While I’ve actually started writing the first chapter of the next book, which we'll call Windows 8.1 Book for now, the general structure of the book is a bit up in the air. Rafael and I have spoken a bit about this, but in the interests of transparency I wanted to toss out a few ideas and see what you think as well.

If you followed along with the creation of Paul Thurrott's Windows Phone 8, you know that that book underwent a number of structural adjustments over time but that the result is fairly straightforward: A few introductory chapters followed by several chapters that generally cover a single app, like Mail, Calendar, Messaging, and so on, or a few apps, like People + Me. At the end are a few more general chapters for broader topics, such as PC Integration and Security + Networking.

It's all very straightforward. And structuring Windows 8.1 Book in this fashion would certainly "work" well enough, I guess. A first pass at the TOC, or Table Contents, for that book might resemble the following.

Read This First
Install and Upgrade
Understand the New Windows
Start
Desktop
Personalize and Configure
Windows Store and Apps
Mail
People
Calendar
Skype
SkyDrive
Photos and Camera
Music
Videos
Games
Bing Apps and Utilities
Backup and Recovery
Security and Networking

And, you know, we could certainly structure it that way. Predictable, but certainly useful enough.

Still, I'm wondering if there's a better way. As with the previous book, I'm still interested in breaking from the traditions of publishing's past and doing things differently—better—where it makes sense. Maybe there is a different structure that would make more sense for a book that is "eBook-first," if you will, rather than "paper-first."

Looking over that list of Chapters, it's not clear to me that topics like SkyDrive and Skype will resonate with many readers. Maybe a task-based chapter list makes more sense. So, for example, a chapter on Documents and Files (or whatever) instead of "SkyDrive." Each chapter under such a structure could perhaps have a header at the beginning (or whatever) that describes which Windows 8.1 apps/features are covered in that chapter perhaps. And perhaps the whole thing could be more granular, too. In keeping with that new of doing things, maybe the TOC could be a lot more granular, with more "chapters" (or whatever) rather than less. Maybe we don't need "chapter numbers," just topic names.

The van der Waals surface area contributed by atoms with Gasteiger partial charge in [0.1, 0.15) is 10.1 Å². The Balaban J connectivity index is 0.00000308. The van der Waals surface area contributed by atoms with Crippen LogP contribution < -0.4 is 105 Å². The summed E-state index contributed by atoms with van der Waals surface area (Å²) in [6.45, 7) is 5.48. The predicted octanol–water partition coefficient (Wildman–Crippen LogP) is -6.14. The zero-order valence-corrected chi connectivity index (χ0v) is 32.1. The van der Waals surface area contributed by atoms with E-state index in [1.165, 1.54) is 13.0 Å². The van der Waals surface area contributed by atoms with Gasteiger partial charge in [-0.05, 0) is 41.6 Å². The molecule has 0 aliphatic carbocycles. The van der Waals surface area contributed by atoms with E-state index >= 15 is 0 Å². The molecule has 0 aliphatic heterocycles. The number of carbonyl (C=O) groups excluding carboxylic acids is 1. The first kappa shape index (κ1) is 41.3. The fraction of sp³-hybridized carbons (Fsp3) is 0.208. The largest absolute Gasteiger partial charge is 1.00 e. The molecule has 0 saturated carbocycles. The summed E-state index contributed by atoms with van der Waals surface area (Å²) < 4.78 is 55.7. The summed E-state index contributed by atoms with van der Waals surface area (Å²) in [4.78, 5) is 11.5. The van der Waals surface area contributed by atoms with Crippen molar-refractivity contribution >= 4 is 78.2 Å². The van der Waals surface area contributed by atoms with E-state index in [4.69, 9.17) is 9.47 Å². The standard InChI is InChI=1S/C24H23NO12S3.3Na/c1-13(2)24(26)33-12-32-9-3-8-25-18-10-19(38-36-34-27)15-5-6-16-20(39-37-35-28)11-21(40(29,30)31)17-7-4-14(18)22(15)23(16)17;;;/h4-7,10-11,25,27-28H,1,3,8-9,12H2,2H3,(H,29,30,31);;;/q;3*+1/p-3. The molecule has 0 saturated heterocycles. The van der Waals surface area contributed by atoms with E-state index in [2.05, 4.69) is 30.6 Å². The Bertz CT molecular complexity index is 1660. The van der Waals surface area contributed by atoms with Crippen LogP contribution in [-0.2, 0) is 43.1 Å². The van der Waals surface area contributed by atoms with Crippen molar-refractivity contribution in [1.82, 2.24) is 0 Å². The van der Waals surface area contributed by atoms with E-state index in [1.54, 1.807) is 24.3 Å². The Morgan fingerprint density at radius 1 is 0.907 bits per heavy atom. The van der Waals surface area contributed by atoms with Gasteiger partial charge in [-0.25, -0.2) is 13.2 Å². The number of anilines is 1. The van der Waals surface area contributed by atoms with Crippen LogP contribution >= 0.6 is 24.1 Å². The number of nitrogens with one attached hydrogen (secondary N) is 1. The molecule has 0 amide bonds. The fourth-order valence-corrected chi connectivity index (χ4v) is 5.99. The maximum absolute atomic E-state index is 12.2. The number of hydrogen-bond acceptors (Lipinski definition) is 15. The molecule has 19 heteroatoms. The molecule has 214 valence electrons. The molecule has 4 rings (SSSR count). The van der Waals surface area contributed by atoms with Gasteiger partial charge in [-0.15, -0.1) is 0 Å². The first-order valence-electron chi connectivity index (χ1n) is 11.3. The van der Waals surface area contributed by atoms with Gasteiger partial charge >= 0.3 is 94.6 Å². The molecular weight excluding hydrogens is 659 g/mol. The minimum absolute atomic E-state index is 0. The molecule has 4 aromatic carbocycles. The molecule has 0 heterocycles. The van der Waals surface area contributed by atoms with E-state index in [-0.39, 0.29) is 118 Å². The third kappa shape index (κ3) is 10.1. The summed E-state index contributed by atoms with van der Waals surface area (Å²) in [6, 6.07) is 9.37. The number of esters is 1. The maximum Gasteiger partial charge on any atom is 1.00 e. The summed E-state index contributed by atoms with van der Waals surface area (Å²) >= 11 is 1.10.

Perhaps something like...

Read This First
Choose a Windows 8.1 Device
Install Windows 8.1
Upgrade to Windows 8.1 from Windows 8
Upgrade to Windows 8.1 from Windows 7
Understand the New Windows
Use and Configure Start
Use and Configure the Desktop
Find, Download and Buy Apps – Windows Store and Apps
Send and Receive Email – Mail
Manage Your Contacts – People
Manage Your Schedule Schedule – Calendar
Stay in Touch with Families and Friends – Skype
Documents and Files – SkyDrive, File Explorer
Be Productive - Complete the Experience - Office, OneNote Mobile, SkyDrive Pro
Enjoy Photos and Personal Videos - Camera, Photos - Complete the experience - Movie Moments, Movie Maker, Photo Gallery - Share
Enjoy Music - Xbox Music
Enjoy Videos - Xbox Video
Play Games - Xbox Games
Complete the Experience - Utilities - Alarms, Calculator, Help & Tips, Reader, Reading List, Scan, Sound Recorder
Bing Apps - Finance, Food & Drink, Health & Fitness, Maps, News, Sports, Travel, Weather
Backup and Recovery
Security and Networking

Or something.

From a high level, we also need to address the dichotomy of the dual Windows 8.1 environments (desktop and Metro). In my earliest notes for this book I wrote that "all tasks must have Modern and Desktop options where applicable," which is fine on the surface but raises issues about how one might do that most effectively. Long story short, this first chapter I'm writing will help answer that because only by doing this can we see what it might look like. But I intend for this book to equally cover both Metro/Modern and desktop for each task. If you can do something two ways, it will cover both.

Also, there's the question of writing style. My earliest vision for this second generation of self-published titles was that we could be even more aggressive about sticking to a task-based approach. I think of this as a kind of "guerilla/get it done" approach, the theory being that while some people could benefit from long explanations of why things are the way they, most readers have been using Windows for years. You want to know how to perform familiar tasks and you want to just get it done. That's my theory, anyway.

There's a lot more, of course, and Rafael will be setting up an external web site for the book soon as well.

In the meantime, I'm curious for any feedback you may have. I've started writing a chapter, Photos, and will post the first, incomplete version of that this coming week. That will answer some questions and perhaps raise others.

More soon.